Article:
-- $1.1 billion for vehicle inventory floorplan financing; as of Dec. 31, 2011, Group 1 had $101.8 million of immediately available funds of a total $315.5 million available.
-- $250 million for working capital, including acquisitions; as of Dec. 31, it had $225.7 million available under the acquisition line. Up to one-half of the acquisition line can be borrowed in either euros or pounds sterling.
The capacity under the two tranches can be redesignated within the overall $1.35 billion commitment, subject to the original limits of a minimum of $1.1 billion for the floorplan line and maximum of $250 million for the acquisition line. Group 1 was in compliance with the financial covenants under all its debt and lease agreements as of June 30, 2012, and, in our view, had a reasonable cushion for underperformance.
Group 1 has other credit facilities:
-- $150 million floorplan facility, due December 2012, with Ford Motor Credit Co. LLC (FMCC) to finance new-vehicle purchases from Ford Motor Co. We assume this will be rolled over. As of June 30, 2012, Group 1 had an outstanding balance of $103.3 million under the FMCC Facility, with an available floorplan capacity of $46.7 million.
-- Real estate (mortgage) term loan credit facility with Bank of America N.A. and other lenders, with the right to draw down a total of $83.4 million on fulfilling certain conditions. As of June 30, 2012, Group 1 had borrowings of $60.7 million under this facility, which expires December 2015.
-- U.K. floorplan credit facility with BMW Financial Services and Volkswagen Finance for the financing of new, used and rental vehicle inventories related to its U.K. operations. These facilities are evergreen arrangements that may be canceled with notice by either party. The outstanding borrowings stood at $71.5 million at June 30, 2012.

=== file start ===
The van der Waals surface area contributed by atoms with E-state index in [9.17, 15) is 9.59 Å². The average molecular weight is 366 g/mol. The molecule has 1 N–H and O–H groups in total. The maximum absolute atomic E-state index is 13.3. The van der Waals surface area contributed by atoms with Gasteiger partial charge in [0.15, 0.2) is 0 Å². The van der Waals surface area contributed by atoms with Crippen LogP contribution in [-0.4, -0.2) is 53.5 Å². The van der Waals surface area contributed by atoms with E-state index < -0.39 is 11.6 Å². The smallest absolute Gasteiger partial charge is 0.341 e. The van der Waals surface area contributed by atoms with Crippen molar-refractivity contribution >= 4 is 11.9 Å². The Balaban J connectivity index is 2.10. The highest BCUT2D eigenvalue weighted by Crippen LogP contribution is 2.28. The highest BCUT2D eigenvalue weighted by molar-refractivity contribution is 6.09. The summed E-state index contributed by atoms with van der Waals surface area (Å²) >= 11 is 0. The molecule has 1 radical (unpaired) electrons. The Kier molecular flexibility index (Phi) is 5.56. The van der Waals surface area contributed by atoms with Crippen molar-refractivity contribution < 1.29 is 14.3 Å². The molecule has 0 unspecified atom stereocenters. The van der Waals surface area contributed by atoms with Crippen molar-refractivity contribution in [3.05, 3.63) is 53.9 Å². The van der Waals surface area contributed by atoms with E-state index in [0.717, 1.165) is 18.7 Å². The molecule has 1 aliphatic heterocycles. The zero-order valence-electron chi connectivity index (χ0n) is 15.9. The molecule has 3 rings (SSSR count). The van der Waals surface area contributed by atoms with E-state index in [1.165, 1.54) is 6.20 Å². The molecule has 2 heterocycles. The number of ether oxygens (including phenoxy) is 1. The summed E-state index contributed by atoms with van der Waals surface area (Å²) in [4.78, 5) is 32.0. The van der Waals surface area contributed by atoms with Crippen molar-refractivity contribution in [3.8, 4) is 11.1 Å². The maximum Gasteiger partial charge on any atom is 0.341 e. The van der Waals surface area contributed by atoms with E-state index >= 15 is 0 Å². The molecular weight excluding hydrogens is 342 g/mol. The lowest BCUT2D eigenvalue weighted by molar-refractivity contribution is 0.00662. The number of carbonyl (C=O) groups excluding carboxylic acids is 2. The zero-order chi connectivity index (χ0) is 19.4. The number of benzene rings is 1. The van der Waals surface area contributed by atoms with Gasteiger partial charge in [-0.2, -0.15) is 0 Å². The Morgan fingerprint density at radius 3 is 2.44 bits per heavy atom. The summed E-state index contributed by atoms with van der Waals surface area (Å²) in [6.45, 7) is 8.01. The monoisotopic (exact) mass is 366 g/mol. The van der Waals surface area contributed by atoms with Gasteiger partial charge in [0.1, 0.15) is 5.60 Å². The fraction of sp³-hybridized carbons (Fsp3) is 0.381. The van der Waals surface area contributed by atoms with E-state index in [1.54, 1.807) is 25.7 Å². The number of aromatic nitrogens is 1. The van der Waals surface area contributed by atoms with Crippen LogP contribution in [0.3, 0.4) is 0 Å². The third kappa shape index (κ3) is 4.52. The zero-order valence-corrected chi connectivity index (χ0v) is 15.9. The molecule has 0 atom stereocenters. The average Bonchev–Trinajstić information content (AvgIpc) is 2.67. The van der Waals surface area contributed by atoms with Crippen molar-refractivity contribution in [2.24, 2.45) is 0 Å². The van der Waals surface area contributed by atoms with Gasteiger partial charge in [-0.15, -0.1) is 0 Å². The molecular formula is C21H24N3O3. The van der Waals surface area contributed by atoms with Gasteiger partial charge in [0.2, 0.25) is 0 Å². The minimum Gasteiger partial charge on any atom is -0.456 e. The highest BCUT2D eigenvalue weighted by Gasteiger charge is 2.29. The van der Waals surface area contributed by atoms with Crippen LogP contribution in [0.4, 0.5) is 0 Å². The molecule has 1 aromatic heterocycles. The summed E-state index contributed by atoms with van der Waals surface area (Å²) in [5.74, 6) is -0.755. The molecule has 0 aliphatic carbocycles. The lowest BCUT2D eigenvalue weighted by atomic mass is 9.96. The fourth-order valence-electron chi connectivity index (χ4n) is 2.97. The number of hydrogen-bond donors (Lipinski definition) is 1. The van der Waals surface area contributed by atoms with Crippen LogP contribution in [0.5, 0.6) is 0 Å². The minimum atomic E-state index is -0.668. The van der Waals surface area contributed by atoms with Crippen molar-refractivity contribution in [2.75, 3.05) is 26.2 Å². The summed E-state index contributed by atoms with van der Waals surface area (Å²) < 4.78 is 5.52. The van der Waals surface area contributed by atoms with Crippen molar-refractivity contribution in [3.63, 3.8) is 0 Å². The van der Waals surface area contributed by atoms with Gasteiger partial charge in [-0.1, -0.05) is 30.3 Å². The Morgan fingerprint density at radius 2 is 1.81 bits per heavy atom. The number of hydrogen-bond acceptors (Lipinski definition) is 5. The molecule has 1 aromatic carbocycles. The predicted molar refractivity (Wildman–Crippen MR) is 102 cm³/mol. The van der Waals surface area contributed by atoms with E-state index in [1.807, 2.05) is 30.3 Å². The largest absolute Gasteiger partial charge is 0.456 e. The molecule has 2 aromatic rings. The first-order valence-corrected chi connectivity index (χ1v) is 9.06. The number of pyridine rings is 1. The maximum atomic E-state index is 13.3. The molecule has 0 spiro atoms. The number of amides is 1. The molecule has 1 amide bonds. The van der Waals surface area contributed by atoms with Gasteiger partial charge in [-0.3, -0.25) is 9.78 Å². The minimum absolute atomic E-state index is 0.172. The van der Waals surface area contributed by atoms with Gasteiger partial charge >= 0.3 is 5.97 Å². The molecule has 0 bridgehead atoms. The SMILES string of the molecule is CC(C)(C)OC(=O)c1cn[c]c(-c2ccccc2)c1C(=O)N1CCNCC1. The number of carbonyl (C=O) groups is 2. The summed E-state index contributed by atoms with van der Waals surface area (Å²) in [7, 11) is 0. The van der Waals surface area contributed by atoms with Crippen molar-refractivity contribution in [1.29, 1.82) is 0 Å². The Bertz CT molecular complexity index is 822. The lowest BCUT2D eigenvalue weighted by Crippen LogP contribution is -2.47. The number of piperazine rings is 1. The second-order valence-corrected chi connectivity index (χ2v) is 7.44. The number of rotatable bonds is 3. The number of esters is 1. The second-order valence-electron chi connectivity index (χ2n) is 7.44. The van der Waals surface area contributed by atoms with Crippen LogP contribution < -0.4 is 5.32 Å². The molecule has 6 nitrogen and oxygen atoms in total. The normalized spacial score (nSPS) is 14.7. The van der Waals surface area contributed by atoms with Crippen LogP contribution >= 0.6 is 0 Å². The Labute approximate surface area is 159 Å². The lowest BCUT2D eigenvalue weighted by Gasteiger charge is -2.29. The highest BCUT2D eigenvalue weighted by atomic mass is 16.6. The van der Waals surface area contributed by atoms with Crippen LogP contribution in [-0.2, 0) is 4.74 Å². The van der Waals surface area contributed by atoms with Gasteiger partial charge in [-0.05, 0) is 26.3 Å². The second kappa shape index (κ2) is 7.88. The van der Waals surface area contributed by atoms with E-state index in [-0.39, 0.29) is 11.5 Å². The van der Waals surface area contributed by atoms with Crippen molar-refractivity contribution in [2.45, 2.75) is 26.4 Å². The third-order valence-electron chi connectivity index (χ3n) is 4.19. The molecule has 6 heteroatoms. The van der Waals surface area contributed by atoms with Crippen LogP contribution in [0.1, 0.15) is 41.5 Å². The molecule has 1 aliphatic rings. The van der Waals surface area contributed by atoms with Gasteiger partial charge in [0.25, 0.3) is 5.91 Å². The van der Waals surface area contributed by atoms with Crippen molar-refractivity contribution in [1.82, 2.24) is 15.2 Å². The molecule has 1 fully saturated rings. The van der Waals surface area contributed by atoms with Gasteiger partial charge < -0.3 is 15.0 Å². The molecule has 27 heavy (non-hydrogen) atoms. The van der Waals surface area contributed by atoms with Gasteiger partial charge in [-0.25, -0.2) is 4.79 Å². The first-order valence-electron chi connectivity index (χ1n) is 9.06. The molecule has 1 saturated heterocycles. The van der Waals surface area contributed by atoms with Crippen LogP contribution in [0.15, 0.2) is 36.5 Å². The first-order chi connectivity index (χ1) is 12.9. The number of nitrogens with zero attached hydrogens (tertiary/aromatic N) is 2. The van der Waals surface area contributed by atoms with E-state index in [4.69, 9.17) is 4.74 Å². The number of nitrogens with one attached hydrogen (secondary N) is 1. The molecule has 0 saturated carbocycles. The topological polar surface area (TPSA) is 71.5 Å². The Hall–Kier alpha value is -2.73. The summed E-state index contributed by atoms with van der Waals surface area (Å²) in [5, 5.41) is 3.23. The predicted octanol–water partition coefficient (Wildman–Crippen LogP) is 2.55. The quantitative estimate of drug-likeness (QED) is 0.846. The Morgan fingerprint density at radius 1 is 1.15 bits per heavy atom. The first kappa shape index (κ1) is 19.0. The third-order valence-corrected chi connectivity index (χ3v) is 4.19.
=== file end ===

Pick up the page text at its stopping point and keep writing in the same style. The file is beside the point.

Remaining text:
Group 1 pays a quarterly cash dividend to shareholders, which we estimate will total about $12.8 million in 2012, that we expect to be raised in line with earnings growth. The board of directors authorized a $50 million share repurchase program in July 2012, replacing the amount remaining from the August 2011 authorization.
We expect Group 1 to continue acquiring dealerships on an opportunistic basis. We expect these acquisitions to be funded with cash from operations, the revolving acquisition credit line, or mortgage debt. In 2012 to date, Group 1 has acquired 13 vehicle franchises in the U.S. and U.K. for which it expects to generate $535 million in annual revenues (equivalent to about 9% of 2011 revenues).
Group 1 expects to spend about $63 million on capital investments in 2012 and again in 2013, including $15 million for P&S expansion initiatives; we view this amount as consistent with the rating and recent spending levels.
Recovery analysis For the complete recovery analysis, please see Standard & Poor's recovery report on Group 1, to be published following this report on RatingsDirect.